What adds insult to injury is the fact that TOI doesn't limit this intrusive practice to just its physical newspaper. Their website too, is littered with annoying pop-ups and vibrant flashy banners that shove unrequested services and products down the reader's throat. Now that makes me question—what happened to their commitment to the sacred tenets of journalism?
Fall of The TOI Empire?
Now you might be wondering why I'm waxing lyrical about a newspaper's decline thousands of kilometers away from its primary turf. The thing is, the implications of such unprofessional journalistic conduct aren't bound by geographical restrictions. Today, with the world transforming into a global village thanks to the internet, such practices potentially diminish the public's trust in the media industry as a whole—and frankly, that's a luxury we just can't afford in this era.
Furthermore, TOI's fall also identifies a concern that is plaguing many traditional news outlets across the globe—the challenge of adapting to the digital age. Many of these dailies find it difficult to retain their original substance while trying to appeal to the technology-oriented younger demographic. And sadly, TOI seems to have fallen into this same trap as well.
Should TOI be Left Out in the Cold?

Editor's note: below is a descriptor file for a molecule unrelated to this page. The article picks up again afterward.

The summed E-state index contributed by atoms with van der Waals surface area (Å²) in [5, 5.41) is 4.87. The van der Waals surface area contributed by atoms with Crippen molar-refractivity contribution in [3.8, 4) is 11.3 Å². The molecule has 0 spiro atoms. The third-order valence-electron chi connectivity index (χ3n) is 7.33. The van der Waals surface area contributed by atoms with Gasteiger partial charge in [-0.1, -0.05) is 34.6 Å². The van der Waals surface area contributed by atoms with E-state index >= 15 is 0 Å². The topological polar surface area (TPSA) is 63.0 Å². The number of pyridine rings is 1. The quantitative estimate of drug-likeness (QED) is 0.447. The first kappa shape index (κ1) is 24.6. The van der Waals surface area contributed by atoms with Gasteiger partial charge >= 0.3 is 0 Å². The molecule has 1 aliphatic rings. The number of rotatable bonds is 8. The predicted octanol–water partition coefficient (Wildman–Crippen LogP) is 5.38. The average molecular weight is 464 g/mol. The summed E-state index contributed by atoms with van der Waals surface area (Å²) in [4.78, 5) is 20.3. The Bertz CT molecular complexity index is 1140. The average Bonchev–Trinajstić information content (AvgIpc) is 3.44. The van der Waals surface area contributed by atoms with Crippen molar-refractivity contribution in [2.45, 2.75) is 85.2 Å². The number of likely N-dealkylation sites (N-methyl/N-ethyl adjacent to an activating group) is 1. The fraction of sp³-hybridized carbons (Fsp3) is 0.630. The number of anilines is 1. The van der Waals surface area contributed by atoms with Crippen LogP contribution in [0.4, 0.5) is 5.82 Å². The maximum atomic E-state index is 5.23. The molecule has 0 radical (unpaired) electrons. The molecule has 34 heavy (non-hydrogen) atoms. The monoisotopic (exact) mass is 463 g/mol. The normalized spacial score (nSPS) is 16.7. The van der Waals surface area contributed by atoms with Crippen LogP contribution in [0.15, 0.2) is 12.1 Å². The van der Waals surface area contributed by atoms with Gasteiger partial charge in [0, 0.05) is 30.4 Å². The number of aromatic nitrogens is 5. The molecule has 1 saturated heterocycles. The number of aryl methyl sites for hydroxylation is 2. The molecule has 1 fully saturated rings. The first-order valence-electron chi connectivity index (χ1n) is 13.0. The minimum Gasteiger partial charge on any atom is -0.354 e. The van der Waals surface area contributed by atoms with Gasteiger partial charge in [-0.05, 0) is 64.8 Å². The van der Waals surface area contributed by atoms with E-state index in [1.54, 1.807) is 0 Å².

Having said all this, is it fair to brand TOI as nothing more than a tabloid? Well, not entirely. Despite its culpability in lowering its content quality, TOI has indeed carried on its legacy in some forms. For instance, its unparalleled reach in India and its timely news reporting are facets that no one can take away from it. It still serves as an important pedestal for discussing and raising social, economic, and political issues that affect the nation.
Moreover, TOI's cultural supplements continue to excellently encapsulate the diverse and rich Indian culture, and its Sunday editions still remain a charming source of insightful op-eds and well-researched feature stories. So while we can't ignore the problematic areas, we also can't discount the areas where TOI still shines. Now, this isn’t a tale of redemption, rather a plea to the media giant for reconsideration and self-correction.
Final Thoughts on The Times of India
So, is TOI really 'that' bad' as Keshav's outburst made it out to be? Surprisingly, I find myself echoing his sentiments. A newspaper needs to be sacred, holding itself to the highest standards of journalistic integrity, transparency, and accountability. It is a public trust and it needs to respect the reader's intelligence.
As for me, I guess it’s time for Keshav, Maya, and I to have a sit-down discussion about maybe switching to another publication that we all can enjoy with our breakfast—not one that causes us to choke on our toast. Until TOI realizes the implications of its deceptively clever 'business strategies' and takes concrete actions to rectify its course, it risks alienating its readers and fading into irrelevance. May that morning coffee always taste robust, and may your reading always be richly invigorating!